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Journal logoBIOLOGICAL
ISSN: 1399-0047


aCambridge Crystallographic Data Centre, 12 Union Road, Cambridge CB2 1EZ, England, and bThe Institute for Cancer Research, The Fox Chase Cancer Center, 7701 Burholme Avenue, Philadelphia, PA 19111, USA

Fifteen years ago the first monograph on crystallographic databases [Allen, F. H., Bergerhoff, G. & Sievers, R. (1987). Crystallographic Databases. Chester, England: International Union of Crystallography] was prepared for the 1987 IUCr Congress in Perth, Australia. A total of 95 684 crystal structures were recorded at that time in the various structural databases that store three-dimensional atomic coordinates, as listed in Table 1[link]. The intervening period has seen a dramatic upsurge in the number of reported single-crystal analyses and a new database, the Nucleic Acid Database, was introduced in 1991. Current statistics (Table 1[link]) now show an overall fourfold increase (to a total of 407 979) in the number of structures in the public domain. Clearly, the most dramatic figure in Table 1[link] is the 44-fold increase in the holdings of the Protein Data Bank, a quantification of the enormous strides that have taken place in macromolecular crystallography in the last two decades, evidence of the encouragement of data deposition and a demonstration of the vital importance of three-dimensional protein structures to modern science.

Table 1
Comparative entry statistics for the structural databases in 1987 and 2002

N(ent) represents the number of entries.

Database Earliest reference N(ent) 1987 (% of total) N(ent) 2002 (% of total) Increase factor
CRYSTMET Metals, alloys 1913 11 000 (11.5%) 69 054 (16.9%) 6.27
ICSD Inorganics, minerals 1915 26 045 (27.2%) 59 285 (14.5%) 2.28
CSD Organics, metal-organics 1923 58 239 (60.9%) 260 535 (63.9%) 4.47
PDB Proteins 1963 400 (0.4%) 17 637 (4.32%) 44.09
NDB Nucleic acids 1969 1468 (0.4%)
Totals   95 684 407 979 4.26

Table 1[link] also shows that the structural databases cover the complete spectrum of the types of chemical compounds, and the statistics show that the crystallographic technique has truly moved from the method of last resort to the method of choice for structural characterization. The value of crystallographic information is not, however, restricted to structure determinations from single crystals. The recording and storage of powder diffraction patterns has a long and distinguished history, and forms the basis for the rapid identification of materials generated in a wide variety of industrial and academic environments. Structure analysis from powder diffraction data is now feasible.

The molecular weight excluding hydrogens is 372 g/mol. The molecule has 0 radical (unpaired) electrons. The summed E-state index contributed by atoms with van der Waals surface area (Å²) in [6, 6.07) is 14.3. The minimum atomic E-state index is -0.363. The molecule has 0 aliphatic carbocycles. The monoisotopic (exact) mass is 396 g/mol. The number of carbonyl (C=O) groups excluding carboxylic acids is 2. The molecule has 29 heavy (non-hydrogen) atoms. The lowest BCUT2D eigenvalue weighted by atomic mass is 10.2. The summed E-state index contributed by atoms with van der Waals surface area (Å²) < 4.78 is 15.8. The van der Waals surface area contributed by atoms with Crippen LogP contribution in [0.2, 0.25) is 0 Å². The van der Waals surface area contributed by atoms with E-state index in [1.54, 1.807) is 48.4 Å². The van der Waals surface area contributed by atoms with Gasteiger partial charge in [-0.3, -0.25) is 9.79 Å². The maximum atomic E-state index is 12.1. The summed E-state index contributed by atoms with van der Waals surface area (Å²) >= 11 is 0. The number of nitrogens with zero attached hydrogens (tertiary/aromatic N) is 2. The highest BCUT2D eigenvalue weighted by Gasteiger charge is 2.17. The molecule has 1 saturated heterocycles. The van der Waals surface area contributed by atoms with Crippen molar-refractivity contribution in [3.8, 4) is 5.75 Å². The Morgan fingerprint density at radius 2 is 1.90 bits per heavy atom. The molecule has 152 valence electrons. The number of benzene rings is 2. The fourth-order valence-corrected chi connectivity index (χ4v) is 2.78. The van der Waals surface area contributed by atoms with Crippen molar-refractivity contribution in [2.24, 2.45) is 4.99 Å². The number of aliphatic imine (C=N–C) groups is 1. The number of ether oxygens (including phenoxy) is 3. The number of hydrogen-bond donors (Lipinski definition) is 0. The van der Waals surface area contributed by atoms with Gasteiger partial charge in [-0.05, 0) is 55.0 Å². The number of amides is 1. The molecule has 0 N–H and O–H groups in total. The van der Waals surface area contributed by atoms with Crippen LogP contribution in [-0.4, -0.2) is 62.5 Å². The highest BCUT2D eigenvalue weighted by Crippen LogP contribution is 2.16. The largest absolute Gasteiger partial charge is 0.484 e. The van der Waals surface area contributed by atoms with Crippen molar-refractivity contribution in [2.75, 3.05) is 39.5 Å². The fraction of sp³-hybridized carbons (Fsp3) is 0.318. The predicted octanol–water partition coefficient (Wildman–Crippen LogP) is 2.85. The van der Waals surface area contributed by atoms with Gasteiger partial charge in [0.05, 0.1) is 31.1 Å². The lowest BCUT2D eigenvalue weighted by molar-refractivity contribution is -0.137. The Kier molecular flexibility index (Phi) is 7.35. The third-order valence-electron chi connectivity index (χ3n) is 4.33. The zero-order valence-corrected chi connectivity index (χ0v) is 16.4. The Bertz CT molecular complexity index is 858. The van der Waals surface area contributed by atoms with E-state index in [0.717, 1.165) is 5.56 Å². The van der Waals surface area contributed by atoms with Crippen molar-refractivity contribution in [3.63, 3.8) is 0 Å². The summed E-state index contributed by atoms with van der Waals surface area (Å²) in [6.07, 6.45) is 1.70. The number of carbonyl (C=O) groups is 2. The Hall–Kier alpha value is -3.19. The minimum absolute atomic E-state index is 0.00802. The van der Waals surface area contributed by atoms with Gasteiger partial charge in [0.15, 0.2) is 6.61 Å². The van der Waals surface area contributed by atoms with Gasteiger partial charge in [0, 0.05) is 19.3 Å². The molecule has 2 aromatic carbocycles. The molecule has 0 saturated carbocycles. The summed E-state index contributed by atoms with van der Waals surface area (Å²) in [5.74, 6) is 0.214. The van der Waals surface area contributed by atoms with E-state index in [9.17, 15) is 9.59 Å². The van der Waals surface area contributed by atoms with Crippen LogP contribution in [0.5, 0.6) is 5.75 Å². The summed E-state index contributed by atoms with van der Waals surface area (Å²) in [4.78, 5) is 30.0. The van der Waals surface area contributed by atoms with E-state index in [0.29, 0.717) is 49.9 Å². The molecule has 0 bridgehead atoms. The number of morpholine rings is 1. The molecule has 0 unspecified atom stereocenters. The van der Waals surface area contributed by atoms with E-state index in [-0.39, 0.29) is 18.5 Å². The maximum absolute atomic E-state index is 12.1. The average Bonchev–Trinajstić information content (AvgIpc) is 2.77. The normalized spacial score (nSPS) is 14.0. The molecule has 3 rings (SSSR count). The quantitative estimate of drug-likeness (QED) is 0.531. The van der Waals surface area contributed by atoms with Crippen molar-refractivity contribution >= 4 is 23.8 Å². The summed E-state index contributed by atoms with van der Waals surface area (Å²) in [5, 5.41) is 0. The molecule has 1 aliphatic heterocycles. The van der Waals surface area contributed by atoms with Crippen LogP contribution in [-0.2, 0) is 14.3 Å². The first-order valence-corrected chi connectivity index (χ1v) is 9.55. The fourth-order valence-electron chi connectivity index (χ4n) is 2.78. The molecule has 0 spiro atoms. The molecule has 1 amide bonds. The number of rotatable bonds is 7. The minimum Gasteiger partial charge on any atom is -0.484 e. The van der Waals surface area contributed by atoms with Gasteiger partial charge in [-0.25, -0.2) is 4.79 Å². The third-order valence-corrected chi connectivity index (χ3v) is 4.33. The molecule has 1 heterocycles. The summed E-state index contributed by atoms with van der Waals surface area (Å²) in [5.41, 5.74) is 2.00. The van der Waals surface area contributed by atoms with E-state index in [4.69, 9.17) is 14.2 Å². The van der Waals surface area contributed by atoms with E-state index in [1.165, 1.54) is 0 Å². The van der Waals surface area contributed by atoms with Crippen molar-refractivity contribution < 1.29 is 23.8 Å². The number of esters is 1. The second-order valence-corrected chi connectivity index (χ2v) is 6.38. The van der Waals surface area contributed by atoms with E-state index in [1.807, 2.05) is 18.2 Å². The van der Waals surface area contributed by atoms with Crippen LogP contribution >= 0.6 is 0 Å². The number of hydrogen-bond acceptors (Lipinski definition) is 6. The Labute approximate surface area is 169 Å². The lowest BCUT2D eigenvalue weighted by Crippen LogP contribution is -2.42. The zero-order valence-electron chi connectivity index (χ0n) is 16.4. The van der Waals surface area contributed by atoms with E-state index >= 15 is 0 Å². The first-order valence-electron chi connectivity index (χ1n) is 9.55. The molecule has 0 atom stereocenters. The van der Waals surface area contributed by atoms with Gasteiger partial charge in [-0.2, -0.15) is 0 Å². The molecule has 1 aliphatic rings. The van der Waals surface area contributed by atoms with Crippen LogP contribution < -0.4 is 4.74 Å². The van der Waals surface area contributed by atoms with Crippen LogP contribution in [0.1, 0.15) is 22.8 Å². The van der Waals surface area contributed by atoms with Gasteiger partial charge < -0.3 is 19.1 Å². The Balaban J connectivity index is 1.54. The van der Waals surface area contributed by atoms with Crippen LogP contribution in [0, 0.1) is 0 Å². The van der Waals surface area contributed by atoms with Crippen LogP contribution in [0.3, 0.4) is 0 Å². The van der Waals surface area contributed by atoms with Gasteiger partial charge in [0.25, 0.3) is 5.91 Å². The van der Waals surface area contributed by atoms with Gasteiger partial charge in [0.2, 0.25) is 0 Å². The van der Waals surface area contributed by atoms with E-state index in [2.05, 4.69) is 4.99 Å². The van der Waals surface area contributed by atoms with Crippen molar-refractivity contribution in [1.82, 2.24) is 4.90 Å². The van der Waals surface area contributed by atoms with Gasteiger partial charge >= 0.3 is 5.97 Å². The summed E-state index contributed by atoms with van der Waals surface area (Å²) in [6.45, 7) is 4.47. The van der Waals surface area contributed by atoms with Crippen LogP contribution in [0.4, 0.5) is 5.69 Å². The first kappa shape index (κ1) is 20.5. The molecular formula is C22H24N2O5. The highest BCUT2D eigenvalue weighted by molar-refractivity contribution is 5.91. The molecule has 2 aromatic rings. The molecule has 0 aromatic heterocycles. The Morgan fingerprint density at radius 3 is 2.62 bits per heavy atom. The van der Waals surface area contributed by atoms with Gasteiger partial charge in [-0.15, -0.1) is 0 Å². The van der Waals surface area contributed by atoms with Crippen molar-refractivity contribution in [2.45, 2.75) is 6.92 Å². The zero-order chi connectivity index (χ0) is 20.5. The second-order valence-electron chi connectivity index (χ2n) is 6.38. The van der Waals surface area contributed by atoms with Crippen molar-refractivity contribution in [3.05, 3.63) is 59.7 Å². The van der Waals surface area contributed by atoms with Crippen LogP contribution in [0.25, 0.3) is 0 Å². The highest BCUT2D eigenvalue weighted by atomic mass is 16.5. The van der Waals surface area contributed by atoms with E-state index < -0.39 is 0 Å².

Two key areas of database usage have shown very significant progress, fuelled by the enormous recent advances in computing and communications technology. First, the acquisition, processing, validation and dissemination of data has been revolutionized by technology and by the advent of the Crystallographic Information File format (in its various guises), which now provides the essential international standard for the electronic interchange of data between authors, journals and the databases. Secondly, there have been continuous developments of software systems for the interrogation and scientific applications of data retrieved from all of the databases. These software developments have themselves had two effects: first, they have significantly simplified database access and accelerated the more widespread use of the databases in the broader scientific community; secondly, the requirements of an increasing user-base has fed back into further software developments.

This special issue of Acta Crystallographica is designed to provide the reader with an overview of the current status of the major crystallographic databases, together with one or two other papers that help complete this snapshot in time. In planning the issue within the available space, an initial page allocation was agreed with each database group. This allocation was to be used to cover

  • (i) a basic database description,

  • (ii) currently (or soon to be) available software systems for database access, and

  • (iii) one or more papers which describe typical database applications, or which survey a broader range of scientific applications already published in the open literature.

As the manuscripts arrived it was possible to adjust these initial allocations to better accommodate the needs of each group, or to suggest a more appropriate ordering of material that fitted objectives (i)–(iii) more closely.

The papers themselves clearly fall within the scope of either Section B or Section D of Acta Crystallographica and have been assigned page numbers on that basis. However, all subscribers to either of these sections will receive the full composite issue, which will also be available on a stand-alone basis. The ordering of the Section B papers follows accepted norms, moving from metals and inorganics through to molecular species. Papers relating to the NDB and the PDB naturally fall within the scope of Section D, together with one paper, describing applications of the Cambridge Structural Database in the life sciences, where editorial judgement indicates Section D to be the most appropriate assignment.

We hope that this issue will prove valuable to crystallographers and non-crystallographers alike in providing a comprehensive survey of the activities of the various database groups and, particularly, in illustrating the wide-ranging information retrieval and research possibilities provided by the crystallographic databases. We take this opportunity to thank all of those who have contributed to the issue, and also those scientists who, often at very short notice, were kind enough to provide informed and valuable opinions on the submitted manuscripts.

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